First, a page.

Books Received | Published:

(1) Der Naturfreund am Strande der Adria und des Mittelmeergebietes (2) The Aims and Methods of Nature-Study

Nature volume 85, pages 369370 (19 January 1911) | Download Citation

Subjects

Abstract

(1) PROF. CORI'S volume is not intended to give descriptions of the systematic characters and organisation of marine creatures, but rather to be a companion to direct the attention of the nature-student to the more commonly occurring marine organisms and to the chief phenomena associated with them. After a brief account of the past history of the Mediterranean and Adriatic, the author passes to the consideration of the animals of the beach—Arenicola, Sipunculus, Solen, Venus, Echinocardium, Synapta, Carcinus, &c.—the chief features and theoretical points of interest associated with many of which are indicated. While dealing with Annelids, the author directs attention to their relationship to the Crustacea and to the theory of the Annelid ancestry of vertebrates. Modifications of structure correlated with certain habitats, as illustrated, for example, by sessile molluscs, and the habits of animals, e.g. the shamming death and autotomy of crabs, are dealt with in an interesting manner. The description of the abundance of life on the beach leads up to remarks on the origin of life in shallow water, “die Geburtsstatte alles Seins.” The lagoons and their flora and fauna—Mysidæ, Carcinus, Cardium, Labrax, Anguilla, &c.—and the Zostera meadows, with their extensive and characteristic fauna—Virbius, Spadella, Turbellaria, Cerianthus, Sepia, pipe-fish, sea-horses, &c.—are the subjects of two chapters.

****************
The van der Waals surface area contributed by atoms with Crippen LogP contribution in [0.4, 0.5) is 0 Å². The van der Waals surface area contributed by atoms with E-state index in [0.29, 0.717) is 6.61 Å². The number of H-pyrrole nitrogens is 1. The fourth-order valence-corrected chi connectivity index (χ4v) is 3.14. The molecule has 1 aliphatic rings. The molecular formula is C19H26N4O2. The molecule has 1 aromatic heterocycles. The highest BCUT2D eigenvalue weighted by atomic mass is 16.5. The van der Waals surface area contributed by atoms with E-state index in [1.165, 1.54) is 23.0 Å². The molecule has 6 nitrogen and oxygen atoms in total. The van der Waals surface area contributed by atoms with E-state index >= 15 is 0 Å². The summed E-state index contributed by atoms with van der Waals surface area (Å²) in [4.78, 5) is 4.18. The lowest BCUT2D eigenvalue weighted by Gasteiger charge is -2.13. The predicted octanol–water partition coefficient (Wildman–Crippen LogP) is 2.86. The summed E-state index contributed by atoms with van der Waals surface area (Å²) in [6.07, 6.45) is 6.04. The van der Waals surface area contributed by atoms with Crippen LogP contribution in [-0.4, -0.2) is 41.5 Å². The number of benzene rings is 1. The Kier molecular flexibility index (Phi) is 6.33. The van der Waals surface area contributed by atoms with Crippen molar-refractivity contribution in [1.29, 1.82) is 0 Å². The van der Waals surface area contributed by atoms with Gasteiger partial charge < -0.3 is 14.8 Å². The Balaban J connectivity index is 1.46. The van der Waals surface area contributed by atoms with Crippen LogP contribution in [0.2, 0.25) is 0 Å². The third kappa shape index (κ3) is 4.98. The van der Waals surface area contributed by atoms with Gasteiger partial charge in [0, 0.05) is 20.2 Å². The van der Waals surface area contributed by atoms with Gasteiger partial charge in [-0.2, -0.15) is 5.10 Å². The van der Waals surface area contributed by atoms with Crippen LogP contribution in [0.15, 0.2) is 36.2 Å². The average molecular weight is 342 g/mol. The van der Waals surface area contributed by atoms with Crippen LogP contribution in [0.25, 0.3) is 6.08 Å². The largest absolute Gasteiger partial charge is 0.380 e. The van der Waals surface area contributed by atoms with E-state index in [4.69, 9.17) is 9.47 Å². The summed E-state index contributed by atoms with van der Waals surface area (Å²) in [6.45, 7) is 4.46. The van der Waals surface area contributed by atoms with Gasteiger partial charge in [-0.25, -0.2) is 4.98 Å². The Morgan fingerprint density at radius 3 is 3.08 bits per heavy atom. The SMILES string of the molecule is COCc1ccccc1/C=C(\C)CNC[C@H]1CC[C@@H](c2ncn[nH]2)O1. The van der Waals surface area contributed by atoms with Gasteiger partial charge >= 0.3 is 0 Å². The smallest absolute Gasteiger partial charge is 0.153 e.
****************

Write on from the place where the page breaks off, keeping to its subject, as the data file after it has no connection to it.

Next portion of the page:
Access optionsAccess options

Rent or Buy article

Get time limited or full article access on ReadCube.

from$8.99

All prices are NET prices.

About this article

Publication history

Published

DOI

https://doi.org/10.1038/085369a0

Authors

    Comments

    By submitting a comment you agree to abide by our Terms and Community Guidelines. If you find something abusive or that does not comply with our terms or guidelines please flag it as inappropriate.

    Newsletter Get the most important science stories of the day, free in your inbox. Sign up for Nature Briefing